The Secret to Perfect Skin?
Table of Contents
- Skin Structure
- Elastin vs Collagen
- Their Roles in Anti-aging and Skin Quality
- What can you do about it?
Most people tend to forget that skin is the largest organ of the human body. It is made up of several parts, including water, protein, lipids (fats), and different chemicals, each making up the different layers of skin and its structures. Obviously, your skin will change during your life, which can be for the better or for the worse. Because of this, it is a hot topic, particularly in the literature of anti-aging. Fortunately, the skin regenerates itself around every 27 days, meaning you can control certain lifestyle factors that will benefit your skin. These lifestyle factors include simple things, including drink plenty of water, maintaining clean skin habits, good nutrition choices, moisturizing, anti aging creams and using sun protection products.
Skin is composed of three major layers: epidermis, dermis, and hypodermis.
The epidermis is the thinnest and outermost layer. This layer protects you from the environment. It is made up of three major types of cells. Keratinocytes are cells that produce keratin, a major component of the epidermis layer. Melanocytes produce melanin, which is responsible for your skin pigment. Langerhans cells are responsible for preventing things from penetrating into your skin.
The dermis is the middle layer, which provides its full and plump shape and nature. This is the layer that gets damaged through aging and sun exposure that leads to wrinkles. This layer is composed of blood vessels, hair follicles, and oil glands. The pain and touch receptors are also contained in this layer.
The hypodermis is the fatty layer, also known as the subcutis. This layer holds the sweat glands, fat, and collagen cells. It helps conserve body heat while also protecting your vital inner organs. Damage to this layer can lead to sagging skin.
The two major proteins that are involved in skin and its structure are elastin and collagen.
Elastin is the elastic protein that gives structure to your skin and organs. This protein is affected by aging and other skin damage. It lies in the dermis layer of your skin. Elastin is responsible for your skin’s ability to stretch and recoil. It is the protein that allows your skin to snap back into place after being stretched or moved. Naturally, as we age, skin loses this ability to rebound and come back into place, which is due to the decreasing levels of elastin, resulting in sagging skin.
Collagen is the other protein that is the large component of skin. It is the most common protein in the skin, and it compromises around 75-80% of your skin. Similar to elastin, environmental factors and again reduce your body’s ability to produce collagen, resulting in wrinkles and fine lines. It has even been found that our body’s natural production of collagen decreases starting as early as in our 20s and 30s.
In the current market, there are numerous products and services available that claim to improve your skin by increasing your collagen production. Given their roles in your skin quality, it makes sense, but the important question is do these products and services work? These products vary from dietary supplements to topical creams to even surgical methods, such as lasers. For those of you who have seen such advertisements, you might also ask yourself why the emphasis seems to be much more on collagen than elastin. This is largely due to the fact that the products that contain elastin cannot make a meaningful difference on the cellular level. Despite the presence of elastin as an ingredient, it cannot penetrate the skin past a protective layer, meaning it does not effectively make a difference for your skin. Conversely, collagen production can be increased through, lasers, fillers, and other treatments. These procedures and products produce an improvement in skin quality, but the reason it does not produce truly long-lasting results is that they do not address the problem of elastin. This is why collagen injections do not lead to long-term benefits. It is simply addressing the problem of making skin plump again without making the skin elastic and firm again. Dermatologists actively acknowledge that both elastin and collagen must be addressed in order to truly improve your skin quality and fight the aging process. They have crucial and supporting roles in skin function.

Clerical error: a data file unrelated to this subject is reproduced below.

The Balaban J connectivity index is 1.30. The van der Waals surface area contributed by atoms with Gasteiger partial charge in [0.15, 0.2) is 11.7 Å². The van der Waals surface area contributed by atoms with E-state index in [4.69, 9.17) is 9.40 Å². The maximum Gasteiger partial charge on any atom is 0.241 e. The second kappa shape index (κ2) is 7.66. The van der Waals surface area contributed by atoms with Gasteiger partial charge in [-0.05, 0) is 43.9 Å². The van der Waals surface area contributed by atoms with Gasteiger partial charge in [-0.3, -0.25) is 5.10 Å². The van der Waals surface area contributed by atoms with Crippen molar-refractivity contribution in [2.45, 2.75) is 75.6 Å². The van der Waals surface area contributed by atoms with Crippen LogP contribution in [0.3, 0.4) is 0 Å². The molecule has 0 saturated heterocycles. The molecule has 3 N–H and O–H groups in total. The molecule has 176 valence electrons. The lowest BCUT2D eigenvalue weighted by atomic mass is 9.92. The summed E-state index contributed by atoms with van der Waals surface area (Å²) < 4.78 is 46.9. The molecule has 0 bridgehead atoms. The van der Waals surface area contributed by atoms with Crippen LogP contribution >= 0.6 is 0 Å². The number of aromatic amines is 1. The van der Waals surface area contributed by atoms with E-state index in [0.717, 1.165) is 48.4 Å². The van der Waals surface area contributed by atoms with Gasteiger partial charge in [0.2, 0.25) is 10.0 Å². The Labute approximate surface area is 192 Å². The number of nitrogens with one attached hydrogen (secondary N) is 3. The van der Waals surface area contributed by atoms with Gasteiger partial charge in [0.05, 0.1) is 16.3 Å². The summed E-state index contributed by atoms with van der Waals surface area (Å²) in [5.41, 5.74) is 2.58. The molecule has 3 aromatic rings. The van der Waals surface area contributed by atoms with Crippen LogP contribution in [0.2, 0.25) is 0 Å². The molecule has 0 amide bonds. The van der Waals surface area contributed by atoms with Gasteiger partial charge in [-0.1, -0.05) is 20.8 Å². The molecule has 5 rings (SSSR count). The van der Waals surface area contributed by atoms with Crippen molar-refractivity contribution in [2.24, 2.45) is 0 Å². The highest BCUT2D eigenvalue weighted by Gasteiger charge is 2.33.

As discussed, collagen production can be more heavily influenced than elastin. Because of this, wrinkles can be affected and treated more so than sagging skin. Although this news is promising, the only proven way to increase collagen and elastin production is by stimulating the fibroblast cells that produce them. This can be done through cosmeceuticals that contain prescription retinoids, retinol, or other peptides, or dermatologic procedures. Although these methods can improve skin quality, the best method would be to prevent skin damage rather than trying to reverse it. You can also increase collagen production through a balanced diet and proper hydration.
Sun exposure is also an environmental factor you can control since UV damage is one of the largest factors in skin quality. Utilize sun protection products every day, as it will not only protect your skin from cosmetic damage such as wrinkles and skin damage, but it will also decrease your risk of skin cancer. Collagen and elastin are important proteins in your skin and addressing the problem of aging skin is a difficult problem, but there are lifestyle factors you can control that will have a meaningful impact on improving skin quality and preventing skin damage. Although collagen production can be increased, it is more difficult to address the problem of elastin. If you are truly concerned about your skin, please seek the consultation of your primary care provider or a dermatologist to discuss your individual risks and conditions.